Monday, December 10, 2012

"Devastation" "Toxic" and other buzz words

Toxic has to do with poisons/toxins... Toxic has to do with concentrations, exposure length, exposure route, and related health effects. 
I didn't make this up; Paracelsus said it...

"All things are poison, and nothing is without poison; only the dose permits something not to be poisonous."

So, your coffee… hopefully at the concentration you are drinking it at... isn’t a poison or isn’t toxic (apparently that is an arguable point).  So, is flowback toxic? Produced water toxic? Are the chemicals used to stimulate shale toxic?  Toxic to who or to what? What are the concentrations used?  Will anyone be exposed? How will they be exposed? At what concentrations will they be exposed at? Will is cause a health effect? Many questions, many different answers…  Is it simply easier to say toxic when information is complex then to spend the time & effort looking/learning? Believe it or not, there are people that have been working on these questions for a long time; they do it with every industry that has waste water.

 "Devastated" PA Countryside (Taken 08/10/2012)

My thirty minutes on “Up with Chris Hayes” went as expected. I am not really one for interviews/panels etc. I prefer talking to people one on one; to that end I met some great people had some great conversations off the air. Chris was cordial.  

Energy development is a sensitive issue. Whether we are talking about developing community wind projects, solar farms or pipelines, you will always find people who either think that the project is the best thing and others who hate the idea. Luckily, science-based facts rise to the top at the end of the day. We know that there are some short term impacts (surface spills, truck traffic, noise, light and air emissions and some potential long term impacts; abandoned wells, poor casing jobs etc. Nobody is denying that. Regulations and best management practice are developed and processes are monitored to ensure that solutions are being effective. My goal on “Up” was to express the importance of good sound regulations, and how when those regulations are coupled with industry utilizing best management practices, it is possible to develop natural resources safely.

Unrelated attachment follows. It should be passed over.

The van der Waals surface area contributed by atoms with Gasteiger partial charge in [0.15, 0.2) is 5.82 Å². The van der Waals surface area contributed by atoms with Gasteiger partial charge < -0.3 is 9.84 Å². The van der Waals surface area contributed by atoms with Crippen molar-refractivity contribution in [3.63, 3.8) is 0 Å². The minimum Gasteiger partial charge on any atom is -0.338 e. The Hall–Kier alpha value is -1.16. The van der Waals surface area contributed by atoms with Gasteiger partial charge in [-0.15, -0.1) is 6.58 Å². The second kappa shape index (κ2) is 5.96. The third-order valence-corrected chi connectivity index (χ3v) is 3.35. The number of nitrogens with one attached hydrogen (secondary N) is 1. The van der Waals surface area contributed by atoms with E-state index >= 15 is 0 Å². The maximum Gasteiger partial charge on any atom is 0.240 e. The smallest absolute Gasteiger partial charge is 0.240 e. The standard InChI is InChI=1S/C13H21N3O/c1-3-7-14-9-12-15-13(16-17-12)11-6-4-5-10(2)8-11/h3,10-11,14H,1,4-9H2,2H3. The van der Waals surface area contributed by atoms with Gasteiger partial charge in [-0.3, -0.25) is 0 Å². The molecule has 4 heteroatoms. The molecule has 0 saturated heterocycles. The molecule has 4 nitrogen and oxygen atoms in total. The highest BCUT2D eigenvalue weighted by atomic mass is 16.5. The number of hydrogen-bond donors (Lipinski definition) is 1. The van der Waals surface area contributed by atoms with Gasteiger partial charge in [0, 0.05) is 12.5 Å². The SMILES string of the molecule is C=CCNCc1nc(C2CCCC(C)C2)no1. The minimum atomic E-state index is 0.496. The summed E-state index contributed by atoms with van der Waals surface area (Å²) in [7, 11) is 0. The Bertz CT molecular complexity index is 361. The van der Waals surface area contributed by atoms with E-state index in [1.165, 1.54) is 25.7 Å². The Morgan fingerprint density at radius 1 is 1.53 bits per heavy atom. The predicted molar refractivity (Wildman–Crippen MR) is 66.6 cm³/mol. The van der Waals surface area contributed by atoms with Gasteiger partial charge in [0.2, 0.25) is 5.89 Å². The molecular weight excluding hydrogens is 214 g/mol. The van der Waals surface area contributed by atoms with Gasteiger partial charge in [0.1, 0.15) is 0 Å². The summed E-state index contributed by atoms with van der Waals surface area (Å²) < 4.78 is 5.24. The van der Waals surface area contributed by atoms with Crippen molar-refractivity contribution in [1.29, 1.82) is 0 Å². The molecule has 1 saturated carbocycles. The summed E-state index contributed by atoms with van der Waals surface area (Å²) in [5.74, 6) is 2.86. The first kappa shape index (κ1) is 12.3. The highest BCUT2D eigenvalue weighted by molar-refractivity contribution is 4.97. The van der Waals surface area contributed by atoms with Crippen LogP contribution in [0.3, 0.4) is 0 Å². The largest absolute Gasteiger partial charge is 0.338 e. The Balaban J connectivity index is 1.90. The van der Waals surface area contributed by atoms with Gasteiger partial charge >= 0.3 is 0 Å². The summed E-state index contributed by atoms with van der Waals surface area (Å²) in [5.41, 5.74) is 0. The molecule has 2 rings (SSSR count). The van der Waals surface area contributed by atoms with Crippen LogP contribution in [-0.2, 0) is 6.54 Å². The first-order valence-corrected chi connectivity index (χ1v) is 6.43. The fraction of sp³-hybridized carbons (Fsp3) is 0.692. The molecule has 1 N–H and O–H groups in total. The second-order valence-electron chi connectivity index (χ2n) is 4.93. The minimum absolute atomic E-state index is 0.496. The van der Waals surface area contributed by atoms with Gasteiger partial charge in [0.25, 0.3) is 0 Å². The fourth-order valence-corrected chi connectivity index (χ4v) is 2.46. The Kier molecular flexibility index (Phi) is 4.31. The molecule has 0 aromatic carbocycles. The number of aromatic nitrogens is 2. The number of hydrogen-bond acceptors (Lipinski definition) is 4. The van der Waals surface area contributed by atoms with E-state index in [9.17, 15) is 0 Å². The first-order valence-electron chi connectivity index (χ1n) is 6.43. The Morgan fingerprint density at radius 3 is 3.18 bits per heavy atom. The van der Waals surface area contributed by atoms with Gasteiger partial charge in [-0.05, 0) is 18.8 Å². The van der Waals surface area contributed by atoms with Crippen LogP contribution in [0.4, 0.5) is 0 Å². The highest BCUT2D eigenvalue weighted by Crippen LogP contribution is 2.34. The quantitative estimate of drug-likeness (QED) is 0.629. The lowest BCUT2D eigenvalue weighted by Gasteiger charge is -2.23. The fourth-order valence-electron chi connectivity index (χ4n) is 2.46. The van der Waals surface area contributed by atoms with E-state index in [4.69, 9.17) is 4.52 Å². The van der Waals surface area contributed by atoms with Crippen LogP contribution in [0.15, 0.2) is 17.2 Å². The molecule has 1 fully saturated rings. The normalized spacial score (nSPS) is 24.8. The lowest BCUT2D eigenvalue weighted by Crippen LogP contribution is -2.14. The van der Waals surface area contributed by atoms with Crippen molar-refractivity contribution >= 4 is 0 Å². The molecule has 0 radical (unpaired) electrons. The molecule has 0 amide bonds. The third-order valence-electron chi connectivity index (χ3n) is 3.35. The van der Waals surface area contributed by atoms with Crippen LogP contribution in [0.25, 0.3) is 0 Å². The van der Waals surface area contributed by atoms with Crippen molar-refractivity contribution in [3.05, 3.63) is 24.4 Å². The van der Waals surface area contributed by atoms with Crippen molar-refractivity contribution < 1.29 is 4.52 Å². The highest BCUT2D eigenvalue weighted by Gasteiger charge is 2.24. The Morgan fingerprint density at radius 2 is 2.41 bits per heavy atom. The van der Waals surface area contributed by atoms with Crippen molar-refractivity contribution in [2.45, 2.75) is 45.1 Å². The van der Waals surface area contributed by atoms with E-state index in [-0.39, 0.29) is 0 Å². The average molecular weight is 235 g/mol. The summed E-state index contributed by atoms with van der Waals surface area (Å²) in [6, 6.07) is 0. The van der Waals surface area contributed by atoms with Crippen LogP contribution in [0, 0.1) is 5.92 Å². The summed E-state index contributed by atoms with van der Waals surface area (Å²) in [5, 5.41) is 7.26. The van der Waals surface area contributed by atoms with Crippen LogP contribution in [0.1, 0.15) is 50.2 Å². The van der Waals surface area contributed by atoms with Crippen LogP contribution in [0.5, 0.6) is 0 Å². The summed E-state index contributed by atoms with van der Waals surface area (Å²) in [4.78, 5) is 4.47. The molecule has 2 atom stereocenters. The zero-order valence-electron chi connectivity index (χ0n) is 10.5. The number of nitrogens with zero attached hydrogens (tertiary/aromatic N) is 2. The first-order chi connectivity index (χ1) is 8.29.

Since 2008, Pennsylvania has been developing HVHF wells in earnest... approximately 5000 wells.  There have been impacts both positive and negative. So, what have we learnt? That not all wells develop issues – Every successful, in compliance and producing natural gas well indicates that natgas development can be done safely.  

Completed producing well (taken 08/10/2012)

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